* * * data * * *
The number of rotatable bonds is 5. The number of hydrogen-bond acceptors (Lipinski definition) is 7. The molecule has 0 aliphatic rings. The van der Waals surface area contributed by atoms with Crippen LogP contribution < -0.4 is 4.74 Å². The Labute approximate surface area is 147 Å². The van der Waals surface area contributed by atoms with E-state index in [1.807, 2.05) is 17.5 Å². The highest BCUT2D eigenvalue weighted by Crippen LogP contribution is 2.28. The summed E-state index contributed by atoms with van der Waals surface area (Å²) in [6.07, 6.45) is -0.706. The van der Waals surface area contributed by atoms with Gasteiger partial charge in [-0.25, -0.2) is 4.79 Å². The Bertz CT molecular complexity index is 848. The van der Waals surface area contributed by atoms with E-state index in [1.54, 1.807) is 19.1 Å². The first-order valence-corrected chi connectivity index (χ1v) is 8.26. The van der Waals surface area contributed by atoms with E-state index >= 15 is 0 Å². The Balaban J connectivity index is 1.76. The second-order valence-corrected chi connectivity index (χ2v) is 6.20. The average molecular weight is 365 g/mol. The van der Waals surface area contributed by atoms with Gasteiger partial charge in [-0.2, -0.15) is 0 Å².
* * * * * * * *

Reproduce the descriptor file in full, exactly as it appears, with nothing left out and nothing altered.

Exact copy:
The number of rotatable bonds is 5. The number of hydrogen-bond acceptors (Lipinski definition) is 7. The molecule has 0 aliphatic rings. The van der Waals surface area contributed by atoms with Crippen LogP contribution < -0.4 is 4.74 Å². The Labute approximate surface area is 147 Å². The van der Waals surface area contributed by atoms with E-state index in [1.807, 2.05) is 17.5 Å². The highest BCUT2D eigenvalue weighted by Crippen LogP contribution is 2.28. The summed E-state index contributed by atoms with van der Waals surface area (Å²) in [6.07, 6.45) is -0.706. The van der Waals surface area contributed by atoms with Gasteiger partial charge in [-0.25, -0.2) is 4.79 Å². The Bertz CT molecular complexity index is 848. The van der Waals surface area contributed by atoms with E-state index in [1.54, 1.807) is 19.1 Å². The first-order valence-corrected chi connectivity index (χ1v) is 8.26. The van der Waals surface area contributed by atoms with E-state index >= 15 is 0 Å². The Balaban J connectivity index is 1.76. The second-order valence-corrected chi connectivity index (χ2v) is 6.20. The average molecular weight is 365 g/mol. The van der Waals surface area contributed by atoms with Gasteiger partial charge in [-0.2, -0.15) is 0 Å².